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Richard's drinking started in high school and accelerated through college. Alcohol made him feel comfortable, relaxed, more sociable. At age 33, he could down 10 to 20 drinks a night.

Sometimes he couldn't recall events the next day.

Four months ago, the Wilton Manors, Fla., man, who asked not to be identified by last name, stopped cold turkey.

Realizing he had a problem, but not wanting to give up alcohol forever ("I enjoy entertaining, I enjoy cooking, I enjoy a glass of fine wine"), he began to research the notion of a heavy drinker ratcheting down to a moderate level.

Richard discovered a handful of books affirming the concept, including Audrey Kishline's "Moderate Drinking" (Crown Trade Paperbacks, 1994, $14). But he could find no local support group advocating anything other than total abstinence. So this month, Richard launched a chapter of Moderation Management, a self-help program conceived by Ms. Kishline, an Ann Arbor, Mich., housewife.

In two years, 60 MM chapters have formed around the country.

Moderation Management is based on the premise that not all problem drinkers are alcoholics, and that with will and insight, a problem drinker can learn control. Its four main themes are: moderation, balance, self-control and personal responsibility.

Less than two months after reading Ms. Kishline's book, Richard was back to drinking. But he's drinking far less and enjoying it more.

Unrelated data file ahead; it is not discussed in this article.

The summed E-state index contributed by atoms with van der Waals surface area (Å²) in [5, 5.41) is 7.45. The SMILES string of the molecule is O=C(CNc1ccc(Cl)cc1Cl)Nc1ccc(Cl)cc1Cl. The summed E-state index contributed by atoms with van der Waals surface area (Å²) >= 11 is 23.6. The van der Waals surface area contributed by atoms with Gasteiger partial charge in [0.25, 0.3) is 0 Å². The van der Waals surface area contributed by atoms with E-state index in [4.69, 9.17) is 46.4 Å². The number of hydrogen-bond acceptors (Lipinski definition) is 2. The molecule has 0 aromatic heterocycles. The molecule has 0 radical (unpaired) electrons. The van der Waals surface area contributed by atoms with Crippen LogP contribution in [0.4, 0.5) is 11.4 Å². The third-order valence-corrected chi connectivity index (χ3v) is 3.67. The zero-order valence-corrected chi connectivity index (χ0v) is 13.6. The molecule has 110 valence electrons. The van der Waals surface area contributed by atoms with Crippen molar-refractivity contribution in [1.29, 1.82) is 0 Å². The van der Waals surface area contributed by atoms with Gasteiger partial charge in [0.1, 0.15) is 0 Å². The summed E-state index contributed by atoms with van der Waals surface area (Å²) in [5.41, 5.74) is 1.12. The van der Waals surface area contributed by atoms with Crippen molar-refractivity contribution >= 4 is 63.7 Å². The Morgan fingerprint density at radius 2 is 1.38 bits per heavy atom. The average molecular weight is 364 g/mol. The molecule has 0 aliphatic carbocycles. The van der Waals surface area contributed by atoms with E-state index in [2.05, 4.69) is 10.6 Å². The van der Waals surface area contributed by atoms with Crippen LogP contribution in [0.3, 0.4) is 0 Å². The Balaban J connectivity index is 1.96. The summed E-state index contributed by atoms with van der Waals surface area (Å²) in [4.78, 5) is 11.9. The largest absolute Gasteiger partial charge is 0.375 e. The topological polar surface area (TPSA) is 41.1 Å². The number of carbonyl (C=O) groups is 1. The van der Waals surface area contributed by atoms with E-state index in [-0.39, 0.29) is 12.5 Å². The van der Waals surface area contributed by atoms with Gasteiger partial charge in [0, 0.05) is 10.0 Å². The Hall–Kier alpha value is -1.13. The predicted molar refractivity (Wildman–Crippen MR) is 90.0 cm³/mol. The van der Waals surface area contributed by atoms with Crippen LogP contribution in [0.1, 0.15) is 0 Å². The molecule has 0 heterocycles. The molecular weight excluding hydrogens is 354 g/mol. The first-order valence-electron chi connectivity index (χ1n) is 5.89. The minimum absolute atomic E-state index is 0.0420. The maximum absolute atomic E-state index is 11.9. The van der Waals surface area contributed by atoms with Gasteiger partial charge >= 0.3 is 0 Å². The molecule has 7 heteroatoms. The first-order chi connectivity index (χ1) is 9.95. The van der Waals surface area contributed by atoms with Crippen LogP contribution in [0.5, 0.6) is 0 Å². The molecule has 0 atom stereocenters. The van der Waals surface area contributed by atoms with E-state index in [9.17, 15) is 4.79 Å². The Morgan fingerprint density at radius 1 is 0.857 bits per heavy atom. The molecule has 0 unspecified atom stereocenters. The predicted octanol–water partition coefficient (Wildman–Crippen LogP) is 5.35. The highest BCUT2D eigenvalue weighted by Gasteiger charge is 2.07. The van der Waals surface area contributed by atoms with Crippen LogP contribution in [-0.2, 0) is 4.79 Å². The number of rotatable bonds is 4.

So is Ray, a Pompano Beach, Fla., businessman who never considered the three, four or more scotches he put away each night a problem. But when he found himself repeatedly arguing with his wife about his drinking, it was time, he figured, "to do something about it."

He checked out Alcoholics Anonymous, and came away discouraged.

"Listening to the people in that room," he says, "I knew definitely this was not me." He could not identify with their problems or their lives. "These people had lost families, they'd lost friends, they'd lost their houses. One guy had been homeless. Some of them had serious drug problems."

He also was not comfortable with the spiritual element of AA, or the idea that only a power larger than himself could resolve his problem.

There had to be another way, he thought.

He remembered hearing of a program that did not demand abstinence. He did a search on the Internet, found information on Moderation Management (which now has its own home page at, bought Ms. Kishline's book and in two days read it.